President Obama has weighed in on the subject of brain injuries in football, saying that as a parent, he’s not sure he’d allow a son to play.
“I’m a big football fan, but I have to tell you if I had a son, I’d have to think long and hard before I let him play football,” Obama said in an interview with the New Republic. “And I think that those of us who love the sport are going to have to wrestle with the fact that it will probably change gradually to try to reduce some of the violence. In some cases, that may make it a little bit less exciting, but it will be a whole lot better for the players, and those of us who are fans maybe won’t have to examine our consciences quite as much.”
The NFL has taken most of the public criticism for head injuries, but Obama said his greater concern is for amateur players who aren’t getting paid and may not have as full an appreciation of the risks.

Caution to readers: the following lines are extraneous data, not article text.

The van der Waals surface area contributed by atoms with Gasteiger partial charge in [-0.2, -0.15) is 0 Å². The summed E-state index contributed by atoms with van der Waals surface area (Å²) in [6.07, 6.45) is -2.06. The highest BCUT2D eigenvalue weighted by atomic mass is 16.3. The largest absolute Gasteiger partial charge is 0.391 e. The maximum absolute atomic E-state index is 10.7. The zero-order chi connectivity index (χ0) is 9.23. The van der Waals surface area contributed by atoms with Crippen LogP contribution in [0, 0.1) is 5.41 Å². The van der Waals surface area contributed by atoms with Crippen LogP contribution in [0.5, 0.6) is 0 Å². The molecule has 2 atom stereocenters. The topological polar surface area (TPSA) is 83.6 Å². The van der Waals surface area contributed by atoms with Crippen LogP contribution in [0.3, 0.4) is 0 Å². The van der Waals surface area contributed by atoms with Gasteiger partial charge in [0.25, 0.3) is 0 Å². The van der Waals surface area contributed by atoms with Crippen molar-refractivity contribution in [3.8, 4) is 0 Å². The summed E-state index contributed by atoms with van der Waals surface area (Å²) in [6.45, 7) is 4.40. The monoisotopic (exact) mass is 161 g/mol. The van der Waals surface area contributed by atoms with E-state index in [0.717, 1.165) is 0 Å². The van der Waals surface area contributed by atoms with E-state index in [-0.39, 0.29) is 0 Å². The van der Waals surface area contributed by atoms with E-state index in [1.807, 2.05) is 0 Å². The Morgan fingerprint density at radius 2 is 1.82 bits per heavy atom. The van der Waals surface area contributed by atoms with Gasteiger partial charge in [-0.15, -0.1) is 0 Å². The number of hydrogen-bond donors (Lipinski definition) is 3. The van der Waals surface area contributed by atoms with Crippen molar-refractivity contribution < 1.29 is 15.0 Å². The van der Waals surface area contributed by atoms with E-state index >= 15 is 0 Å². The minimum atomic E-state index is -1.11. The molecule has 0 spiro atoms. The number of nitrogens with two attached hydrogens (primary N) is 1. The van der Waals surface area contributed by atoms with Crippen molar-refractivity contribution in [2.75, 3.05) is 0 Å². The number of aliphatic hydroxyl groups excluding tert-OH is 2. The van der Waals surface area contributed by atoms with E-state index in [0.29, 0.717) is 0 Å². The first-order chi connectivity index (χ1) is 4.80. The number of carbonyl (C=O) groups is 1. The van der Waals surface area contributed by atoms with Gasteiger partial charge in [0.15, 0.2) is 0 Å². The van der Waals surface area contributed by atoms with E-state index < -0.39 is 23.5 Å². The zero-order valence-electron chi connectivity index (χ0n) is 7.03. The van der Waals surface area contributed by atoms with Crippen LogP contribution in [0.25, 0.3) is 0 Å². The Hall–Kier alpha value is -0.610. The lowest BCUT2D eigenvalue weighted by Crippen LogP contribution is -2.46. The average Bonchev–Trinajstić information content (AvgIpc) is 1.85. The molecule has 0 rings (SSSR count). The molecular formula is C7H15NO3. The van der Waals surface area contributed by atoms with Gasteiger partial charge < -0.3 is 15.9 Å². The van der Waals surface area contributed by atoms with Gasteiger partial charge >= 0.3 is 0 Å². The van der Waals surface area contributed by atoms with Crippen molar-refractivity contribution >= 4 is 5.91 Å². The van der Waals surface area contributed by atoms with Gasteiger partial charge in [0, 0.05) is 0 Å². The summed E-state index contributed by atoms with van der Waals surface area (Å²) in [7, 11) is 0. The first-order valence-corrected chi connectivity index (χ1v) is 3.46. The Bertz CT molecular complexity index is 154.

“I tend to be more worried about college players than NFL players in the sense that the NFL players have a union, they’re grown men, they can make some of these decisions on their own, and most of them are well-compensated for the violence they do to their bodies,” Obama said. “You read some of these stories about college players who undergo some of these same problems with concussions and so forth and then have nothing to fall back on. That’s something that I’d like to see the NCAA think about.”
The NFL has stayed a step ahead of the NCAA, both in enforcing rules designed to limit hits to the head and in treating players who suffer concussions. But fans of football at every level should be prepared for more political pressure on the sport to dramatically reduce hits to the head.